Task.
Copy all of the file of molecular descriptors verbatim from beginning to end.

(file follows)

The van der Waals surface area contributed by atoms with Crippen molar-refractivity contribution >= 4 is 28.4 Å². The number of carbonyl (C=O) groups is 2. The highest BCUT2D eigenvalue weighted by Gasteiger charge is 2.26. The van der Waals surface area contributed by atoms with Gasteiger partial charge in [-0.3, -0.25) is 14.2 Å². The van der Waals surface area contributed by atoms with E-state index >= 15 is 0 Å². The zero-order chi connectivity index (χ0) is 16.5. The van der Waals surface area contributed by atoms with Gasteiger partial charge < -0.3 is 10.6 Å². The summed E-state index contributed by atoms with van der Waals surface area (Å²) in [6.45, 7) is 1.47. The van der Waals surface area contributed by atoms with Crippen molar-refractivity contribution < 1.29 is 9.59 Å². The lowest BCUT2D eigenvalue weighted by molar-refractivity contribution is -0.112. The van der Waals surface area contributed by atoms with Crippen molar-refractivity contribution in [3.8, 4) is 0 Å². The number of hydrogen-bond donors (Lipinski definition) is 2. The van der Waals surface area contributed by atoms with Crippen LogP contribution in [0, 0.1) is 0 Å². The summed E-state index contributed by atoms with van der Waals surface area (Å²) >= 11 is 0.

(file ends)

The van der Waals surface area contributed by atoms with Crippen molar-refractivity contribution >= 4 is 28.4 Å². The number of carbonyl (C=O) groups is 2. The highest BCUT2D eigenvalue weighted by Gasteiger charge is 2.26. The van der Waals surface area contributed by atoms with Gasteiger partial charge in [-0.3, -0.25) is 14.2 Å². The van der Waals surface area contributed by atoms with E-state index >= 15 is 0 Å². The zero-order chi connectivity index (χ0) is 16.5. The van der Waals surface area contributed by atoms with Gasteiger partial charge < -0.3 is 10.6 Å². The summed E-state index contributed by atoms with van der Waals surface area (Å²) in [6.45, 7) is 1.47. The van der Waals surface area contributed by atoms with Crippen molar-refractivity contribution < 1.29 is 9.59 Å². The lowest BCUT2D eigenvalue weighted by molar-refractivity contribution is -0.112. The van der Waals surface area contributed by atoms with Crippen molar-refractivity contribution in [3.8, 4) is 0 Å². The number of hydrogen-bond donors (Lipinski definition) is 2. The van der Waals surface area contributed by atoms with Crippen LogP contribution in [0, 0.1) is 0 Å². The summed E-state index contributed by atoms with van der Waals surface area (Å²) >= 11 is 0.